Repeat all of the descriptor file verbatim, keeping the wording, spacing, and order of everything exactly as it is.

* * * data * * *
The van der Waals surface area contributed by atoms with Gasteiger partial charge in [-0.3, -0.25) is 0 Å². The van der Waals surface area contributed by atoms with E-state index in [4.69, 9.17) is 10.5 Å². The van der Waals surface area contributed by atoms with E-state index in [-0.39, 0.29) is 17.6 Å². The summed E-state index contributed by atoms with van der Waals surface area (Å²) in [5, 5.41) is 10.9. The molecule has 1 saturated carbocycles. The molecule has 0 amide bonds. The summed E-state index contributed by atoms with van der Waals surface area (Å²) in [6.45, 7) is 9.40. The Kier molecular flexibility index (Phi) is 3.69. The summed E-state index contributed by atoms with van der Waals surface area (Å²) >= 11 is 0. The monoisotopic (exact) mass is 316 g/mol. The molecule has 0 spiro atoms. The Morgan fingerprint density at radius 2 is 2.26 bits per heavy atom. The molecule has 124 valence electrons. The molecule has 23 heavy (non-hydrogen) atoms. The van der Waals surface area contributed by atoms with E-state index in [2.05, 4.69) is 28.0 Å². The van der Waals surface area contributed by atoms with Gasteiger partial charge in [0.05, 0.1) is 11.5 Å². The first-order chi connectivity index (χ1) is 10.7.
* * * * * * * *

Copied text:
The van der Waals surface area contributed by atoms with Gasteiger partial charge in [-0.3, -0.25) is 0 Å². The van der Waals surface area contributed by atoms with E-state index in [4.69, 9.17) is 10.5 Å². The van der Waals surface area contributed by atoms with E-state index in [-0.39, 0.29) is 17.6 Å². The summed E-state index contributed by atoms with van der Waals surface area (Å²) in [5, 5.41) is 10.9. The molecule has 1 saturated carbocycles. The molecule has 0 amide bonds. The summed E-state index contributed by atoms with van der Waals surface area (Å²) in [6.45, 7) is 9.40. The Kier molecular flexibility index (Phi) is 3.69. The summed E-state index contributed by atoms with van der Waals surface area (Å²) >= 11 is 0. The monoisotopic (exact) mass is 316 g/mol. The molecule has 0 spiro atoms. The Morgan fingerprint density at radius 2 is 2.26 bits per heavy atom. The molecule has 124 valence electrons. The molecule has 23 heavy (non-hydrogen) atoms. The van der Waals surface area contributed by atoms with E-state index in [2.05, 4.69) is 28.0 Å². The van der Waals surface area contributed by atoms with Gasteiger partial charge in [0.05, 0.1) is 11.5 Å². The first-order chi connectivity index (χ1) is 10.7.